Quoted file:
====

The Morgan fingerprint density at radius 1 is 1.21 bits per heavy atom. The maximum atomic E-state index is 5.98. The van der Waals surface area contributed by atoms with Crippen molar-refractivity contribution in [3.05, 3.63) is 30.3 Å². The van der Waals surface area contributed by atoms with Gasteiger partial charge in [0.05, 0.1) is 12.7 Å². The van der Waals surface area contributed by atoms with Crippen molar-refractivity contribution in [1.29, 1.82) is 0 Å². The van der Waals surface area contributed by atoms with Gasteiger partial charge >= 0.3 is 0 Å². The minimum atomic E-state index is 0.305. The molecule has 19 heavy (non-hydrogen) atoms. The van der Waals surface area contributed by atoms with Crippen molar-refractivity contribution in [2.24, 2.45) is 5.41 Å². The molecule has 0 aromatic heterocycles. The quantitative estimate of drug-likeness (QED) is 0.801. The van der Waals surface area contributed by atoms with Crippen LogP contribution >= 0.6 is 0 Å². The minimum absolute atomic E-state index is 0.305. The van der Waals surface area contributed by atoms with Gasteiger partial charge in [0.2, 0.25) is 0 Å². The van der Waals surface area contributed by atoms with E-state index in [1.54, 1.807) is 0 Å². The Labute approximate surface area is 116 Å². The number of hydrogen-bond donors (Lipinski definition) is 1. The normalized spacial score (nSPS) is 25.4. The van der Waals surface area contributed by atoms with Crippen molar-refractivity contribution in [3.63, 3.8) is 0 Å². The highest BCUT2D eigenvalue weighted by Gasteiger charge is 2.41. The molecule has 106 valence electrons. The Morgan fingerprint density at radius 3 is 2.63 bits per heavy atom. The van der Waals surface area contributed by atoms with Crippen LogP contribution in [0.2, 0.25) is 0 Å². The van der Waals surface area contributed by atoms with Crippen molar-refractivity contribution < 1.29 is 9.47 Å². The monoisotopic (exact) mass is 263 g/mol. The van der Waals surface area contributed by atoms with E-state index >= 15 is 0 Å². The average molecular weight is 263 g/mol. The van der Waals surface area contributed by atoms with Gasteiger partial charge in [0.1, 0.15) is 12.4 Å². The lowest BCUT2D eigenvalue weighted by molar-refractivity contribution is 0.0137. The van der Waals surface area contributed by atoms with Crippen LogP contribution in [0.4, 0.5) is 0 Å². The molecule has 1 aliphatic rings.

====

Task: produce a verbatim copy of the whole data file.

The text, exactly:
The Morgan fingerprint density at radius 1 is 1.21 bits per heavy atom. The maximum atomic E-state index is 5.98. The van der Waals surface area contributed by atoms with Crippen molar-refractivity contribution in [3.05, 3.63) is 30.3 Å². The van der Waals surface area contributed by atoms with Gasteiger partial charge in [0.05, 0.1) is 12.7 Å². The van der Waals surface area contributed by atoms with Crippen molar-refractivity contribution in [1.29, 1.82) is 0 Å². The van der Waals surface area contributed by atoms with Gasteiger partial charge >= 0.3 is 0 Å². The minimum atomic E-state index is 0.305. The molecule has 19 heavy (non-hydrogen) atoms. The van der Waals surface area contributed by atoms with Crippen molar-refractivity contribution in [2.24, 2.45) is 5.41 Å². The molecule has 0 aromatic heterocycles. The quantitative estimate of drug-likeness (QED) is 0.801. The van der Waals surface area contributed by atoms with Crippen LogP contribution >= 0.6 is 0 Å². The minimum absolute atomic E-state index is 0.305. The van der Waals surface area contributed by atoms with Gasteiger partial charge in [0.2, 0.25) is 0 Å². The van der Waals surface area contributed by atoms with E-state index in [1.54, 1.807) is 0 Å². The Labute approximate surface area is 116 Å². The number of hydrogen-bond donors (Lipinski definition) is 1. The normalized spacial score (nSPS) is 25.4. The van der Waals surface area contributed by atoms with Crippen molar-refractivity contribution in [3.63, 3.8) is 0 Å². The highest BCUT2D eigenvalue weighted by Gasteiger charge is 2.41. The molecule has 106 valence electrons. The Morgan fingerprint density at radius 3 is 2.63 bits per heavy atom. The van der Waals surface area contributed by atoms with Crippen LogP contribution in [0.2, 0.25) is 0 Å². The van der Waals surface area contributed by atoms with Crippen molar-refractivity contribution < 1.29 is 9.47 Å². The monoisotopic (exact) mass is 263 g/mol. The van der Waals surface area contributed by atoms with E-state index >= 15 is 0 Å². The average molecular weight is 263 g/mol. The van der Waals surface area contributed by atoms with Gasteiger partial charge in [0.1, 0.15) is 12.4 Å². The lowest BCUT2D eigenvalue weighted by molar-refractivity contribution is 0.0137. The van der Waals surface area contributed by atoms with Crippen LogP contribution in [0.4, 0.5) is 0 Å². The molecule has 1 aliphatic rings.